Zinc pyrithione has been used in a number of dermatologic preparations, including shampoos, sprays, creams and lotions. It is available in commercial preparations for management of, seborrhoeic dermatitis, flakes (as in psoriasis) and other human skin maladies. Purportedly, this zinc salt possesses antibacterial and antifungal properties, while with its -SH group, it may also function as an antioxidant like GSH.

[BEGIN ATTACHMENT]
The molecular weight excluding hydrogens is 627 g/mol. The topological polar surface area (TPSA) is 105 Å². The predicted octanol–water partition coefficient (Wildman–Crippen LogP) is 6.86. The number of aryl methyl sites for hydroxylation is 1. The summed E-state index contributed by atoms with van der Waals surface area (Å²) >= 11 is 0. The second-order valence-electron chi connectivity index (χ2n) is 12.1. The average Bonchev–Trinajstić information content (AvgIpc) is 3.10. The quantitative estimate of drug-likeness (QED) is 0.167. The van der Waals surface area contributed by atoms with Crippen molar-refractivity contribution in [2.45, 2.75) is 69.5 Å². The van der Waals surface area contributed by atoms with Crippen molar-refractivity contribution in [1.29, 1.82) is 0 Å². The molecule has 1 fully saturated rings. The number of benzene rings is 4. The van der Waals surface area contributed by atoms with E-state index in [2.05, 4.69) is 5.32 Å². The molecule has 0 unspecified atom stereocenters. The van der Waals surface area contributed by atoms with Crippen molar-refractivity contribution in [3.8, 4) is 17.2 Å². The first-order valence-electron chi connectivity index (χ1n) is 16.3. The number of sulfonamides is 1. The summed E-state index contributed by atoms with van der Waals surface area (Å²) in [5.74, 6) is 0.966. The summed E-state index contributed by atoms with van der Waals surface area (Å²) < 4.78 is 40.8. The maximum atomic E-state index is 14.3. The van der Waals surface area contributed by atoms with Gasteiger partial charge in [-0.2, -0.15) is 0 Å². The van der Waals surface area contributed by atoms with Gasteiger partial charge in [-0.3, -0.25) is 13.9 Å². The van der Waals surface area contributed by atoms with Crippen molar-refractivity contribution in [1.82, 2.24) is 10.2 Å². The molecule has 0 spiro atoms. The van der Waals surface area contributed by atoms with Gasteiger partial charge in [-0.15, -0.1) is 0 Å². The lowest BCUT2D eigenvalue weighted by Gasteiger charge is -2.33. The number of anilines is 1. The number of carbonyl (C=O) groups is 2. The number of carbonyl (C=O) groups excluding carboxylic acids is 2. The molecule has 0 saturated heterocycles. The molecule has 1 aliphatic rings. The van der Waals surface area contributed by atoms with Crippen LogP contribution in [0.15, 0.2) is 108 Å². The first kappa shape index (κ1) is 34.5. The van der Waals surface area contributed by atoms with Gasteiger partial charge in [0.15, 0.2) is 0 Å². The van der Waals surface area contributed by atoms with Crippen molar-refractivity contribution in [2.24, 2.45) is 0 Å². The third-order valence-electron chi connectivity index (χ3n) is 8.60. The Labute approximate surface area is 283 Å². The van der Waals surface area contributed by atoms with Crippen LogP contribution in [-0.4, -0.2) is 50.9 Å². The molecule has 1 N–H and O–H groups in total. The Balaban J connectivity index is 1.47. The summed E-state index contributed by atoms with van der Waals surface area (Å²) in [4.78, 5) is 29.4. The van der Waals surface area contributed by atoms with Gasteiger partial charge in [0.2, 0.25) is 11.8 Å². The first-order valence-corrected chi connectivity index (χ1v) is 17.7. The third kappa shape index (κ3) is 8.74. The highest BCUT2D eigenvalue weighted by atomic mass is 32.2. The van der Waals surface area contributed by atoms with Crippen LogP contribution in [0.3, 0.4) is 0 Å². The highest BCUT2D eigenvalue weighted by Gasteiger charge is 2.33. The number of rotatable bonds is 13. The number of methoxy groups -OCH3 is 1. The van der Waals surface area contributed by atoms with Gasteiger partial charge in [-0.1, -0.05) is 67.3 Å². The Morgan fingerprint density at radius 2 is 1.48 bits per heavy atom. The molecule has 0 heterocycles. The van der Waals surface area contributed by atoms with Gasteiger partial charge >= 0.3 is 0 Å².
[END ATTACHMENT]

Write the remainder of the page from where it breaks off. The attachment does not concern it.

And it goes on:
The medical literature has several reports of the beneficial use of zinc pyrithione alone in psoriatic patients. For example, U.S. Pat. No. 4,323,558 dated Apr. 5, 1982, teaches pharmaceutical compositions containing triethylenetetramine (Trien) for use in various human inflammatory skin disorders, with inclusion of zinc pyrithione with which Trien forms a clear solution or gel. U.S. Pat. No. 4,938,969 dated Jul. 3, 1990 teaches the use of non-toxic zinc salts in topical applications with ascorbic acid and tyrosine as a method for treatment of human aging skin and photo-damaged skin. Other pyrithione salts have been disclosed such as sodium, magnesium, copper and chitosanpyrithione, with purported anti-bacterial and anti-fungal properties. The latter compound is disclosed in U.S. Pat. Nos. 5,015,632, 4,345,080 and 4,379,753, which are herein incorporated by reference, disclosing methods for preparing pyrithione crystals that yield the efdesired pearlescence in hair care compositions.